Medtronic criticises Minneapolis Star Tribune Infuse article


Medtronic has claimed that a recent article published by the Minneapolis Star Tribune (Minneapolis, USA)—criticising the company’s handling of data related to its Infuse bone graft (rhBMP-2)—makes false claims and excludes key facts regarding the retrospective chart review (RCR) of the product between 2006 and 2008.

Medtronic claims in a press release that it provided the newspaper with an “extensive account” of circumstances and events around the RCR, which was “largely omitted” from the article.

Acknowledging the failure to adequately archive the RCR upon its discontinuation in 2008, Medtronic states that the RCR information was not fully assessed for “reportability” to the US Food and Drug Administration (FDA). The company states that it has updated its clinical policies and training to enhance its reporting practices.

Medtronic argues that upon discovery of the RCR data in 2013, the company took fast and rigorous action to assess and report the information to all appropriate regulatory bodies. Adverse events reported do not affect the safety and efficacy profile of rhBMP-2, Medtronic contends.

According to the Medtronic release, the Star Tribune article suggests that the company attempted to conceal information about the RCR, including information about adverse events reported in the data. Medtronic asserts that this suggestion is false.

Medtronic’s rhBMP-2 has faced criticism in the past from The Spine Journal, who in 2011 dedicated a whole issue to early studies of the product. Claiming that the product was in fact safe, Medtronic commissioned an independent review of the product by Yale University following the publication of the issue. Medtronic has not exhibited its products at NASS—publishers of The Spine Journal—since the publication of the Yale article. After receiving a number of complaints about the product, Medtronic resolved the claims of around 950 plaintiffs for an estimate US$22 million. In 2012, US Senate Finance Committee members also released the results of a 16-month investigation into claims that Medtronic “manipulated” studies surrounding the bone graft. The report questioned ties between Medtronic and its physician consultants. Following all of the controversy surrounding  the product, the FDA went on to approve rhBMP-2 for three new spinal surgery indications in December 2015.

Medtronic’s recent press release takes a detailed look at that information it alleges that the Star Tribune failed to report. According to Medtronic, the newspaper ignored the following facts:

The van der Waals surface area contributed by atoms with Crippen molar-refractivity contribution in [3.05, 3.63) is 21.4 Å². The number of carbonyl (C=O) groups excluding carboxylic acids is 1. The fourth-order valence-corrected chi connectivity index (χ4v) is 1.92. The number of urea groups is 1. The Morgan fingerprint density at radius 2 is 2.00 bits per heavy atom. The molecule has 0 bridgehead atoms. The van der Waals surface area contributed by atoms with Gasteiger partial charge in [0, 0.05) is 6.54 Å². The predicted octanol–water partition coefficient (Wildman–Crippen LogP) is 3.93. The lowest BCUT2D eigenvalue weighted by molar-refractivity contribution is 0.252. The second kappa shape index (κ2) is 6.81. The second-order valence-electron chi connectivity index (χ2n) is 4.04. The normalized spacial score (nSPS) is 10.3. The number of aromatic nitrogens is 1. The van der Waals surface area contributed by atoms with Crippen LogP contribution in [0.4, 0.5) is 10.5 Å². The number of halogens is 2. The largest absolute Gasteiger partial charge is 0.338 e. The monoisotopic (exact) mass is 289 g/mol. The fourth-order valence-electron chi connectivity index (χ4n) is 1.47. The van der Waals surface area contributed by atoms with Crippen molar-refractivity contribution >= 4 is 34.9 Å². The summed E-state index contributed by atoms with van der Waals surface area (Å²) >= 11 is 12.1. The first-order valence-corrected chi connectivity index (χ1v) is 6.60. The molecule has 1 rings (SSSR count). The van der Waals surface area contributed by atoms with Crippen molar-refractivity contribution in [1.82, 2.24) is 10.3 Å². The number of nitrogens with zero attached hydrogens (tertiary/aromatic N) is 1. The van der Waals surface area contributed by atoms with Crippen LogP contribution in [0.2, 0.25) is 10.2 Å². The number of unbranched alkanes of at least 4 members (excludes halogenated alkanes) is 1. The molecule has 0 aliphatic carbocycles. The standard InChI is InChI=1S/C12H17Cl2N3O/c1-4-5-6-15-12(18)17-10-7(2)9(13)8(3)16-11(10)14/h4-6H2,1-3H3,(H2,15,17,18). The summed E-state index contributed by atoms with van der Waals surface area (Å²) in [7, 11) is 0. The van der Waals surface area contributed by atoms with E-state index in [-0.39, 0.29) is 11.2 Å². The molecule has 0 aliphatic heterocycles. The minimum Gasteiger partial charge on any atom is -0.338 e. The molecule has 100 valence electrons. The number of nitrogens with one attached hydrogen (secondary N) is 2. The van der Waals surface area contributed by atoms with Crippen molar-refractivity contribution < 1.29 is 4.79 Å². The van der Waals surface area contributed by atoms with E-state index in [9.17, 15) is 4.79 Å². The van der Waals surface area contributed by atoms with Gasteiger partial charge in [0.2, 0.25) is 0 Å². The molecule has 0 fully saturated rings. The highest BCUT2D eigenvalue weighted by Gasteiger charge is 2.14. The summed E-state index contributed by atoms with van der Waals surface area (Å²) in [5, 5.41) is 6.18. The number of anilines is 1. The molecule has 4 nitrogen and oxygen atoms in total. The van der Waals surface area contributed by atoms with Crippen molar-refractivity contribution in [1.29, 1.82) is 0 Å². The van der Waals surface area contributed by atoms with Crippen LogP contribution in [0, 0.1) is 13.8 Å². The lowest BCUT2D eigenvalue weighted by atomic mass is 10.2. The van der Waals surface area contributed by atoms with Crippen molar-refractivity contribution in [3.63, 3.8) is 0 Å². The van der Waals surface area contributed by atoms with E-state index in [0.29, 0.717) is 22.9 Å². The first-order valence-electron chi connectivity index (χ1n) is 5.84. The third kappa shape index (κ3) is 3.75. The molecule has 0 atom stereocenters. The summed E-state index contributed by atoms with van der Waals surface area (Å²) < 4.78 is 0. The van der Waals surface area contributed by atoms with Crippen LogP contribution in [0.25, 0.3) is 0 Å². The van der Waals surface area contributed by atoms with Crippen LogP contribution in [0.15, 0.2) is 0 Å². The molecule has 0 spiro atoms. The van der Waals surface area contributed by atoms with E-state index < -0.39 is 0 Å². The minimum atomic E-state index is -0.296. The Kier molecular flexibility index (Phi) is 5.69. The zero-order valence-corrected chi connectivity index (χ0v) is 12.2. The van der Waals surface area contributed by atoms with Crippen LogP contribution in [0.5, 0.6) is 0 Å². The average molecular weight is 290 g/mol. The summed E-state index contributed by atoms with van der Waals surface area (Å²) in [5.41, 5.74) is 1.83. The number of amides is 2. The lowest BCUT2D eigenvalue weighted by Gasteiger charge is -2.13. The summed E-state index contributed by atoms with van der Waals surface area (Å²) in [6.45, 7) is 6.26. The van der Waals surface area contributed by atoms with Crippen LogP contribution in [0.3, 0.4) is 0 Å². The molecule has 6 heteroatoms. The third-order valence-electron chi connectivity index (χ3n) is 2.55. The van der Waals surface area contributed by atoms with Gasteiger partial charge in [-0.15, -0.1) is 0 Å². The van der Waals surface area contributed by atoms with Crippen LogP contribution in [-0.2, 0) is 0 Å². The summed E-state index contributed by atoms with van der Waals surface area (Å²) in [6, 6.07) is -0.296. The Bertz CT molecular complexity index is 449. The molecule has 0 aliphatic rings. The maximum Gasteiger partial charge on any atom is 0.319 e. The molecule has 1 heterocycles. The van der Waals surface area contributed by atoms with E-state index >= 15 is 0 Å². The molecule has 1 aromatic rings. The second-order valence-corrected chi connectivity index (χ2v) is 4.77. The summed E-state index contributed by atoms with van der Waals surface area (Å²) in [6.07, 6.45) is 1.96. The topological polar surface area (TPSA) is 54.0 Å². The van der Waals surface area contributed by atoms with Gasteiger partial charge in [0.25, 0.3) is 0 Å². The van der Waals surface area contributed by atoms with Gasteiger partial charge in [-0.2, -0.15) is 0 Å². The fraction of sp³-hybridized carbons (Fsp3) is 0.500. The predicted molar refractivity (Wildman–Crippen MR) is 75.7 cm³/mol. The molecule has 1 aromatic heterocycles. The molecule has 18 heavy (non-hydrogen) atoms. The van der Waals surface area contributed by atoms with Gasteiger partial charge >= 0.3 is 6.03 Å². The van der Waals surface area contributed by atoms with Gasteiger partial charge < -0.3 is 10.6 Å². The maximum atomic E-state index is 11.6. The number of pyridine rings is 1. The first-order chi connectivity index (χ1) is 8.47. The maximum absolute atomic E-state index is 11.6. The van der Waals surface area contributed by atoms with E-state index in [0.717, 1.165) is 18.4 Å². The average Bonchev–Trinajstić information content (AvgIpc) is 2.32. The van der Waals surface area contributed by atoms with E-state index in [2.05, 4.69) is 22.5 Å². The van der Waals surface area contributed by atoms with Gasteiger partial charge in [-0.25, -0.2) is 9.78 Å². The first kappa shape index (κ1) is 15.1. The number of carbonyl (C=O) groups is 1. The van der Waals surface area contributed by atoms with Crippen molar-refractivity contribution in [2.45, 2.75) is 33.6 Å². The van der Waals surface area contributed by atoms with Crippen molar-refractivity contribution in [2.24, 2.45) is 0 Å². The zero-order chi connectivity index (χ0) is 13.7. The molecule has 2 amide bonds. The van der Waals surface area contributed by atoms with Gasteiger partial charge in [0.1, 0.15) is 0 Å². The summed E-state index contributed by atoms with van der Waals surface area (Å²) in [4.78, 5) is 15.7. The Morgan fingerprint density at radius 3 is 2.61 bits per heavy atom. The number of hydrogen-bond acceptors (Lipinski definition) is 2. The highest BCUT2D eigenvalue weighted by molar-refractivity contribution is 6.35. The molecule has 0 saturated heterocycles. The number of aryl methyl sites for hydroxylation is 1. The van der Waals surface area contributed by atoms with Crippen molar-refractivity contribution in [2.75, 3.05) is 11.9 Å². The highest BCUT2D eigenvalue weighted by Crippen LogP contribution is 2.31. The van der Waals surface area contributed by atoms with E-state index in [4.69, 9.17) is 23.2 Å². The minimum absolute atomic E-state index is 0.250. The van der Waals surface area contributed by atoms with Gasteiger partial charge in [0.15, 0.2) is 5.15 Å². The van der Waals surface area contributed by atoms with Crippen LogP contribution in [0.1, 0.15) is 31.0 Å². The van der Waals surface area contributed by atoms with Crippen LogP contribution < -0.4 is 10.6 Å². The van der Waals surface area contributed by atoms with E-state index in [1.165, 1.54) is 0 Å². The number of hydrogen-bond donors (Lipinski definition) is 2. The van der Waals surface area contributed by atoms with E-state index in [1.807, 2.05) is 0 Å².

• Information from the RCR had not been assessed for reportability during the 2006-2008 period. Since the company did not complete an analysis of adverse events in the accumulated records, Medtronic claims that there is no basis for the paper’s implication that Medtronic intentionally failed to report information in 2008.
  • When the RCR was discovered and assessed by Medtronic in 2013, personnel from the company’s regulatory and clinical safety groups concluded that the adverse event data identified in the RCR were consistent with those already known across a wide body of literature and clinical study. According to the press release, this conclusion was validated by an independent physician. The information apparently contained no new types or unusual numbers of adverse events that had not been previously reported in clinical trials, MDR reports, or medical literature.
  • More than two years ago, Medtronic submitted the adverse event data to FDA, which was submitted after consultation with, and guidance from, the FDA by means of a summary report. Apprently, the Star Tribune article insinuates that this was not a detailed accounting. Medtronic denies this claim, stating that the submission included a line-by-line description of 1,039 reported events, including specific codes associated with the conditions reported. The report reflected a wide range of conditions, including events such as diarrhoea and hypertension. According to the press release, the FDA did not require the company to submit individual MDR’s for all these conditions, it did require a detailed summary of the reported events. The submitted summary report provided the required adverse event information in a 76-page table accompanying the report. This level of detail allowed the FDA to conclude that the adverse events in the RCR were consistent with the known history of INFUSE, claims Medtronic. The FDA has not required any labelling changes to the product since Medtronic provided RCR information to the agency.
  • The Star Tribune mischaracterises the use of adverse event data by Yale in their systematic review, claims Medtronic. In their meta-analysis, the Yale team only included adverse event data collected during clinical trials, which is why the RCR data was not included in the study. The RCR data was reported after the trial data included.
  • The Star Tribune report also attributes certain statements to a former Medtronic, James Kirwin, who the company claims only have limited involvement in the RCR process.

Medtronic ends the release by stating that patient safety is its main concern with all of its products, and that it continues to stand by the safety of rhBMP-2.